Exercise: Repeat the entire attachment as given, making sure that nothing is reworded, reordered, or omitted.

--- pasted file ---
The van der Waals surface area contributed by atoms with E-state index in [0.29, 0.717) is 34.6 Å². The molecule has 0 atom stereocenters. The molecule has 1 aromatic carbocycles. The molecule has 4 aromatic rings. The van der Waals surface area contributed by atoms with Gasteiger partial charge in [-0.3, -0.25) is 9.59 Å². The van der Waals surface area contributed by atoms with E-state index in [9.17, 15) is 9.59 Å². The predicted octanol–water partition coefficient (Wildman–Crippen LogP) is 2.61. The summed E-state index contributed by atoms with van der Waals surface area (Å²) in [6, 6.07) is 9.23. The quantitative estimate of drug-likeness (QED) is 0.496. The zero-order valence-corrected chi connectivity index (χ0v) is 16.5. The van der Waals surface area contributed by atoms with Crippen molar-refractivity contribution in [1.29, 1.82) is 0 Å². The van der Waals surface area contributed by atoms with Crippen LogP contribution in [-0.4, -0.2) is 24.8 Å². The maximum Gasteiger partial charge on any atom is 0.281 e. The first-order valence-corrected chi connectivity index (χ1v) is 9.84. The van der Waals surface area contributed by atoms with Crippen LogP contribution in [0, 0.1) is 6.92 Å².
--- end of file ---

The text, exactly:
The van der Waals surface area contributed by atoms with E-state index in [0.29, 0.717) is 34.6 Å². The molecule has 0 atom stereocenters. The molecule has 1 aromatic carbocycles. The molecule has 4 aromatic rings. The van der Waals surface area contributed by atoms with Gasteiger partial charge in [-0.3, -0.25) is 9.59 Å². The van der Waals surface area contributed by atoms with E-state index in [9.17, 15) is 9.59 Å². The predicted octanol–water partition coefficient (Wildman–Crippen LogP) is 2.61. The summed E-state index contributed by atoms with van der Waals surface area (Å²) in [6, 6.07) is 9.23. The quantitative estimate of drug-likeness (QED) is 0.496. The zero-order valence-corrected chi connectivity index (χ0v) is 16.5. The van der Waals surface area contributed by atoms with Crippen molar-refractivity contribution in [1.29, 1.82) is 0 Å². The van der Waals surface area contributed by atoms with Crippen LogP contribution in [-0.4, -0.2) is 24.8 Å². The maximum Gasteiger partial charge on any atom is 0.281 e. The first-order valence-corrected chi connectivity index (χ1v) is 9.84. The van der Waals surface area contributed by atoms with Crippen LogP contribution in [0, 0.1) is 6.92 Å².